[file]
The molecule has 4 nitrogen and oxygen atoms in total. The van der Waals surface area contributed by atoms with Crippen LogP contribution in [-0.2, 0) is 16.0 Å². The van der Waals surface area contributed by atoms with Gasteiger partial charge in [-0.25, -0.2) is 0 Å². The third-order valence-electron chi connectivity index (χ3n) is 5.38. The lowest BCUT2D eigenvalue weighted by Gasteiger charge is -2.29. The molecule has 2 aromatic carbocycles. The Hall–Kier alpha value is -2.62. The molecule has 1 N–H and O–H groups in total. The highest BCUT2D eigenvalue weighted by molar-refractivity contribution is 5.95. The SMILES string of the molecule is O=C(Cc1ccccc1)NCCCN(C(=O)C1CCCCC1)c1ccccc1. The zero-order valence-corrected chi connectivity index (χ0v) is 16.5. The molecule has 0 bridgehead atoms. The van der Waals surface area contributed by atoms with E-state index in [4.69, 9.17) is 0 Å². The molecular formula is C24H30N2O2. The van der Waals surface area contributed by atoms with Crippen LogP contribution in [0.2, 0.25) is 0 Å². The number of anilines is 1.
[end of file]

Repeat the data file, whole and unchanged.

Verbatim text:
The molecule has 4 nitrogen and oxygen atoms in total. The van der Waals surface area contributed by atoms with Crippen LogP contribution in [-0.2, 0) is 16.0 Å². The van der Waals surface area contributed by atoms with Gasteiger partial charge in [-0.25, -0.2) is 0 Å². The third-order valence-electron chi connectivity index (χ3n) is 5.38. The lowest BCUT2D eigenvalue weighted by Gasteiger charge is -2.29. The molecule has 2 aromatic carbocycles. The Hall–Kier alpha value is -2.62. The molecule has 1 N–H and O–H groups in total. The highest BCUT2D eigenvalue weighted by molar-refractivity contribution is 5.95. The SMILES string of the molecule is O=C(Cc1ccccc1)NCCCN(C(=O)C1CCCCC1)c1ccccc1. The zero-order valence-corrected chi connectivity index (χ0v) is 16.5. The molecule has 0 bridgehead atoms. The van der Waals surface area contributed by atoms with E-state index in [4.69, 9.17) is 0 Å². The molecular formula is C24H30N2O2. The van der Waals surface area contributed by atoms with Crippen LogP contribution in [0.2, 0.25) is 0 Å². The number of anilines is 1.